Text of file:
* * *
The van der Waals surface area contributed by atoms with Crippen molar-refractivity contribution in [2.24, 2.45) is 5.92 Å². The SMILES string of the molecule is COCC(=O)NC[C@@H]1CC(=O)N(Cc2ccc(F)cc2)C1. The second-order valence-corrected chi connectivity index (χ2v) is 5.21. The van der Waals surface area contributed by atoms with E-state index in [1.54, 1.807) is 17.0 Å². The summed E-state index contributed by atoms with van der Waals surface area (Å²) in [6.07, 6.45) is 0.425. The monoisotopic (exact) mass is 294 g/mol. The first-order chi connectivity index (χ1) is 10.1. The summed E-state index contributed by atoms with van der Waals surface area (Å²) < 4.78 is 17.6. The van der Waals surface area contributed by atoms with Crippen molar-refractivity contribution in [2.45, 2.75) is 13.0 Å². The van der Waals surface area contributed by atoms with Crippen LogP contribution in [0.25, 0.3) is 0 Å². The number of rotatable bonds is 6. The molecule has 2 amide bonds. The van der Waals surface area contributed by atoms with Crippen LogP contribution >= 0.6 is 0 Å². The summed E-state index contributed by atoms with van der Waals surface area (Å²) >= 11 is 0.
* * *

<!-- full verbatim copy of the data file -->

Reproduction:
The van der Waals surface area contributed by atoms with Crippen molar-refractivity contribution in [2.24, 2.45) is 5.92 Å². The SMILES string of the molecule is COCC(=O)NC[C@@H]1CC(=O)N(Cc2ccc(F)cc2)C1. The second-order valence-corrected chi connectivity index (χ2v) is 5.21. The van der Waals surface area contributed by atoms with E-state index in [1.54, 1.807) is 17.0 Å². The summed E-state index contributed by atoms with van der Waals surface area (Å²) in [6.07, 6.45) is 0.425. The monoisotopic (exact) mass is 294 g/mol. The first-order chi connectivity index (χ1) is 10.1. The summed E-state index contributed by atoms with van der Waals surface area (Å²) < 4.78 is 17.6. The van der Waals surface area contributed by atoms with Crippen molar-refractivity contribution in [2.45, 2.75) is 13.0 Å². The van der Waals surface area contributed by atoms with Crippen LogP contribution in [0.25, 0.3) is 0 Å². The number of rotatable bonds is 6. The molecule has 2 amide bonds. The van der Waals surface area contributed by atoms with Crippen LogP contribution >= 0.6 is 0 Å². The summed E-state index contributed by atoms with van der Waals surface area (Å²) >= 11 is 0.